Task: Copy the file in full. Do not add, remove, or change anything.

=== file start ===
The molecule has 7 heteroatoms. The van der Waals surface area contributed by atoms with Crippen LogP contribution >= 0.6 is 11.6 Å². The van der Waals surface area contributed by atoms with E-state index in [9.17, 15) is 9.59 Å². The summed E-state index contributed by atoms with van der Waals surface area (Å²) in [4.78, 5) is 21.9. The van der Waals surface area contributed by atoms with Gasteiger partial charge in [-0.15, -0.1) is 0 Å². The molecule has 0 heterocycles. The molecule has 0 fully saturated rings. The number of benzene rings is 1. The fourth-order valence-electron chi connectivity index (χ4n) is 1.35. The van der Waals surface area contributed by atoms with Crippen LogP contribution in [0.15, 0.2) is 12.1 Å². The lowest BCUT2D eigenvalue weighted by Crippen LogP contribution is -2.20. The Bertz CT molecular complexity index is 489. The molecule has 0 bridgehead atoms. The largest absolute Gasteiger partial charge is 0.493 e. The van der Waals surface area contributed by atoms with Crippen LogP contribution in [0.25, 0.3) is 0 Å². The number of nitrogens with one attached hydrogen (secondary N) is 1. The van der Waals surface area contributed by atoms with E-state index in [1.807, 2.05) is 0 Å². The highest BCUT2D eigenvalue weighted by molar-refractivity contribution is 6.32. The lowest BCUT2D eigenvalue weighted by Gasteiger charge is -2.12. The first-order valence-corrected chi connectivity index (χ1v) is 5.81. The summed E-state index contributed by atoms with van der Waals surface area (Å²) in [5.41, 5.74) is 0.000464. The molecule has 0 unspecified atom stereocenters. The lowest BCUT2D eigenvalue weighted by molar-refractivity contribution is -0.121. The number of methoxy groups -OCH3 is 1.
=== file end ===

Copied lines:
The molecule has 7 heteroatoms. The van der Waals surface area contributed by atoms with Crippen LogP contribution >= 0.6 is 11.6 Å². The van der Waals surface area contributed by atoms with E-state index in [9.17, 15) is 9.59 Å². The summed E-state index contributed by atoms with van der Waals surface area (Å²) in [4.78, 5) is 21.9. The van der Waals surface area contributed by atoms with Gasteiger partial charge in [-0.15, -0.1) is 0 Å². The molecule has 0 heterocycles. The molecule has 0 fully saturated rings. The number of benzene rings is 1. The fourth-order valence-electron chi connectivity index (χ4n) is 1.35. The van der Waals surface area contributed by atoms with Crippen LogP contribution in [0.15, 0.2) is 12.1 Å². The lowest BCUT2D eigenvalue weighted by Crippen LogP contribution is -2.20. The Bertz CT molecular complexity index is 489. The molecule has 0 bridgehead atoms. The largest absolute Gasteiger partial charge is 0.493 e. The van der Waals surface area contributed by atoms with Crippen LogP contribution in [0.25, 0.3) is 0 Å². The number of nitrogens with one attached hydrogen (secondary N) is 1. The van der Waals surface area contributed by atoms with E-state index in [1.807, 2.05) is 0 Å². The highest BCUT2D eigenvalue weighted by molar-refractivity contribution is 6.32. The lowest BCUT2D eigenvalue weighted by Gasteiger charge is -2.12. The first-order valence-corrected chi connectivity index (χ1v) is 5.81. The summed E-state index contributed by atoms with van der Waals surface area (Å²) in [5.41, 5.74) is 0.000464. The molecule has 0 unspecified atom stereocenters. The lowest BCUT2D eigenvalue weighted by molar-refractivity contribution is -0.121. The number of methoxy groups -OCH3 is 1.